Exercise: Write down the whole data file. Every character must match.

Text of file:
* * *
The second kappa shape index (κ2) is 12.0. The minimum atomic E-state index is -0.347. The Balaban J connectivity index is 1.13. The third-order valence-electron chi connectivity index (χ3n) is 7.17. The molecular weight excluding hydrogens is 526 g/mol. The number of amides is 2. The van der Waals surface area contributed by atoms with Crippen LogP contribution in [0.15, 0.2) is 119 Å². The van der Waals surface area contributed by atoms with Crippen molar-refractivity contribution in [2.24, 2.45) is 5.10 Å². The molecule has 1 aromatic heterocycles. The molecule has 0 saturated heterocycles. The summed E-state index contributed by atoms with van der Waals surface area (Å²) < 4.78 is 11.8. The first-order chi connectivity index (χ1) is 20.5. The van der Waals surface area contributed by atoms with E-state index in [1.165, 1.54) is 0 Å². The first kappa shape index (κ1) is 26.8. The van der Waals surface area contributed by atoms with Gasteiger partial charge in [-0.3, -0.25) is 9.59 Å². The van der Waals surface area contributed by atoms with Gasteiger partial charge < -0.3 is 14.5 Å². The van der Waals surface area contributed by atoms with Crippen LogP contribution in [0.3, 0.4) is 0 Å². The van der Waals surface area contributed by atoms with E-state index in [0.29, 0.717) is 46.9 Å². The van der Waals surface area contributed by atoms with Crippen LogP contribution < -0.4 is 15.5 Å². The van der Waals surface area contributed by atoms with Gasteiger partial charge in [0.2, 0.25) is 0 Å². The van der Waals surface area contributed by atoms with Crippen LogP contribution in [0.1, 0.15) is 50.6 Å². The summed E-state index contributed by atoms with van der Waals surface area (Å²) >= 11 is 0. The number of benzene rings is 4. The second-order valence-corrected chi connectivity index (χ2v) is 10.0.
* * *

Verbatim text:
The second kappa shape index (κ2) is 12.0. The minimum atomic E-state index is -0.347. The Balaban J connectivity index is 1.13. The third-order valence-electron chi connectivity index (χ3n) is 7.17. The molecular weight excluding hydrogens is 526 g/mol. The number of amides is 2. The van der Waals surface area contributed by atoms with Crippen LogP contribution in [0.15, 0.2) is 119 Å². The van der Waals surface area contributed by atoms with Crippen molar-refractivity contribution in [2.24, 2.45) is 5.10 Å². The molecule has 1 aromatic heterocycles. The molecule has 0 saturated heterocycles. The summed E-state index contributed by atoms with van der Waals surface area (Å²) < 4.78 is 11.8. The first-order chi connectivity index (χ1) is 20.5. The van der Waals surface area contributed by atoms with E-state index in [1.165, 1.54) is 0 Å². The first kappa shape index (κ1) is 26.8. The van der Waals surface area contributed by atoms with Gasteiger partial charge in [-0.3, -0.25) is 9.59 Å². The van der Waals surface area contributed by atoms with Gasteiger partial charge < -0.3 is 14.5 Å². The van der Waals surface area contributed by atoms with Crippen LogP contribution in [0.3, 0.4) is 0 Å². The van der Waals surface area contributed by atoms with E-state index in [0.29, 0.717) is 46.9 Å². The van der Waals surface area contributed by atoms with Crippen LogP contribution < -0.4 is 15.5 Å². The van der Waals surface area contributed by atoms with Gasteiger partial charge in [0.2, 0.25) is 0 Å². The van der Waals surface area contributed by atoms with Crippen LogP contribution in [0.1, 0.15) is 50.6 Å². The summed E-state index contributed by atoms with van der Waals surface area (Å²) >= 11 is 0. The number of benzene rings is 4. The second-order valence-corrected chi connectivity index (χ2v) is 10.0.